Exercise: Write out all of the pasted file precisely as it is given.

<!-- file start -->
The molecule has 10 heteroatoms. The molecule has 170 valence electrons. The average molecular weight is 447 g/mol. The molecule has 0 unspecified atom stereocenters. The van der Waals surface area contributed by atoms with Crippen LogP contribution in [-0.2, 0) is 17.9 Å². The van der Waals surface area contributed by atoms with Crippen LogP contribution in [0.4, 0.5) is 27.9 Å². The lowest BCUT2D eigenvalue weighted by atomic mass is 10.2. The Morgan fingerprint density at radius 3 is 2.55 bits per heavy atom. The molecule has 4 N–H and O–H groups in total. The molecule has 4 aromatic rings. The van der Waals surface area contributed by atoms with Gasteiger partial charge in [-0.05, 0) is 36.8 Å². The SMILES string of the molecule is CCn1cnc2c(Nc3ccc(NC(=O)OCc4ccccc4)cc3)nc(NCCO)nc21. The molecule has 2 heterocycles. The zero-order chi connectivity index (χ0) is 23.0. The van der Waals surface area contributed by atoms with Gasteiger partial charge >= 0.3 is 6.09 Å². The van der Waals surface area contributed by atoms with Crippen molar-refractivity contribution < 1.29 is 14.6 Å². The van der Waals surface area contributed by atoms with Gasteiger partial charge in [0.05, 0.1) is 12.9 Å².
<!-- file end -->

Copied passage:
The molecule has 10 heteroatoms. The molecule has 170 valence electrons. The average molecular weight is 447 g/mol. The molecule has 0 unspecified atom stereocenters. The van der Waals surface area contributed by atoms with Crippen LogP contribution in [-0.2, 0) is 17.9 Å². The van der Waals surface area contributed by atoms with Crippen LogP contribution in [0.4, 0.5) is 27.9 Å². The lowest BCUT2D eigenvalue weighted by atomic mass is 10.2. The Morgan fingerprint density at radius 3 is 2.55 bits per heavy atom. The molecule has 4 N–H and O–H groups in total. The molecule has 4 aromatic rings. The van der Waals surface area contributed by atoms with Gasteiger partial charge in [-0.05, 0) is 36.8 Å². The SMILES string of the molecule is CCn1cnc2c(Nc3ccc(NC(=O)OCc4ccccc4)cc3)nc(NCCO)nc21. The molecule has 2 heterocycles. The zero-order chi connectivity index (χ0) is 23.0. The van der Waals surface area contributed by atoms with Gasteiger partial charge >= 0.3 is 6.09 Å². The van der Waals surface area contributed by atoms with Crippen molar-refractivity contribution < 1.29 is 14.6 Å². The van der Waals surface area contributed by atoms with Gasteiger partial charge in [0.05, 0.1) is 12.9 Å².